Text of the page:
Light Box Selection Criteria


Any light box you buy should have been tested successfully in peer-reviewed clinical trials, or have been calibrated by an independent lab to demonstrate equivalent output level, diffusion, spectrum, UV filtering, and field of illumination.

For many years, the Center for Environmental Therapeutics provided a list of companies—most of them established in the early years of light therapy—that sell light boxes and related treatment apparatus. This has grown into something of a cottage industry, with many recent competitors selling clinically untested apparatus, and several of the original companies introducing new models with unjustified claims for efficacy and ocular safety. There is a whole new set of concerns now, and without federal or professional regulation of standards, the medical and scientific basis of the field is placed at risk by inadequate products and advertising.

CET’s Board of Directors, therefore, has decided to discontinue the suppliers list, but continue to emphasize standards for light box design that consumers, doctors and insurance companies should keep in mind when selecting apparatus for purchase. Additionally, CET has identified a specific set of devices that have been carefully evaluated in clinical trials, and made them available at our online store, with earnings that support this website.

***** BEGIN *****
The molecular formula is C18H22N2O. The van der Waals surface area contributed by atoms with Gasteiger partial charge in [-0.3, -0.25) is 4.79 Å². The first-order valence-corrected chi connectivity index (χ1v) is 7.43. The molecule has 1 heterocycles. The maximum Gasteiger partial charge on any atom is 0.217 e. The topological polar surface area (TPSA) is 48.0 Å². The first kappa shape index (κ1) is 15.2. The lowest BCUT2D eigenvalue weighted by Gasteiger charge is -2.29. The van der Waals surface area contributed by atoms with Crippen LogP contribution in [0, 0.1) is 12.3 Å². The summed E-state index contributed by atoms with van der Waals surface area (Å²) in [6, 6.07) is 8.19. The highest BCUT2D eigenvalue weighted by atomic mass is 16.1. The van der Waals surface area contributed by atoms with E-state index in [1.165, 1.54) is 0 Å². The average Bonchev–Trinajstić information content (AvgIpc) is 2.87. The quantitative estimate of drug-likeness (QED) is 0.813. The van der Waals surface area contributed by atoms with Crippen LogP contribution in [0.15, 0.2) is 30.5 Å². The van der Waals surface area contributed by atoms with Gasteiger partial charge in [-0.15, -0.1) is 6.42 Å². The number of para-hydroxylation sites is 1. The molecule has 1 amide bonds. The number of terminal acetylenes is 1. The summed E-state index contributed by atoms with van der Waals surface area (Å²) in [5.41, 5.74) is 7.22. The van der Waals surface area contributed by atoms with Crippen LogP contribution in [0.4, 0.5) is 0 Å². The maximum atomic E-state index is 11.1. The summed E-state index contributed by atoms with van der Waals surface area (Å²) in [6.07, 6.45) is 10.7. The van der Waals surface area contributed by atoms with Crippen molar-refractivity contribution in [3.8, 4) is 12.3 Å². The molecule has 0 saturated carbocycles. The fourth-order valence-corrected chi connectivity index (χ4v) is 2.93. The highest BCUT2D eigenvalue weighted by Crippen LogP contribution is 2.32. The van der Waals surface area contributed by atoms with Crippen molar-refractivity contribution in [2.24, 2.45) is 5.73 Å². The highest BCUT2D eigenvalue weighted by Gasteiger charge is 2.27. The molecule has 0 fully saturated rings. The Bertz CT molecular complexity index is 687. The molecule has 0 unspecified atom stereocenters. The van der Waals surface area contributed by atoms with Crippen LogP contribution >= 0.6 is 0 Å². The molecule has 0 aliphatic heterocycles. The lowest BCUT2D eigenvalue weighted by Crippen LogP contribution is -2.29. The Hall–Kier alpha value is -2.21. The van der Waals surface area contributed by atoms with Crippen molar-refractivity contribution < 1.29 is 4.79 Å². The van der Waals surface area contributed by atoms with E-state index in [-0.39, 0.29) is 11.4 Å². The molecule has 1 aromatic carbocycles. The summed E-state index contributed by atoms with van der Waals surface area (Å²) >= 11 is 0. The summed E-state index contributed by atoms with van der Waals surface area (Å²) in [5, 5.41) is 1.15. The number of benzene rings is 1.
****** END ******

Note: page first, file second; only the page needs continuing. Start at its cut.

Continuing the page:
Our Light Box Selection Criteria

BOXliteOSAfter close consideration of thee major factors—clinical efficacy, ocular and dermatologic safety, and visual comfort—we recommend the following criteria for light box selection:

  • The box should provide 10,000 lux of illumination at a comfortable sitting distance. Product specifications are often missing or unverified.
  • Fluorescent lamps should have a smooth diffusing screen that filters out ultraviolet (UV) rays. UV rays are harmful to the eyes and skin.
  • The lamps should give off white light rather than colored light. “Full spectrum” lamps and blue (or bluish) lamps provide no known therapeutic advantage.
  • The light should be projected downward toward the eyes at an angle to minimize aversive visual glare.
  • Smaller is not better: When using a compact light box, even small head movements will take the eyes out of the therapeutic range of the light.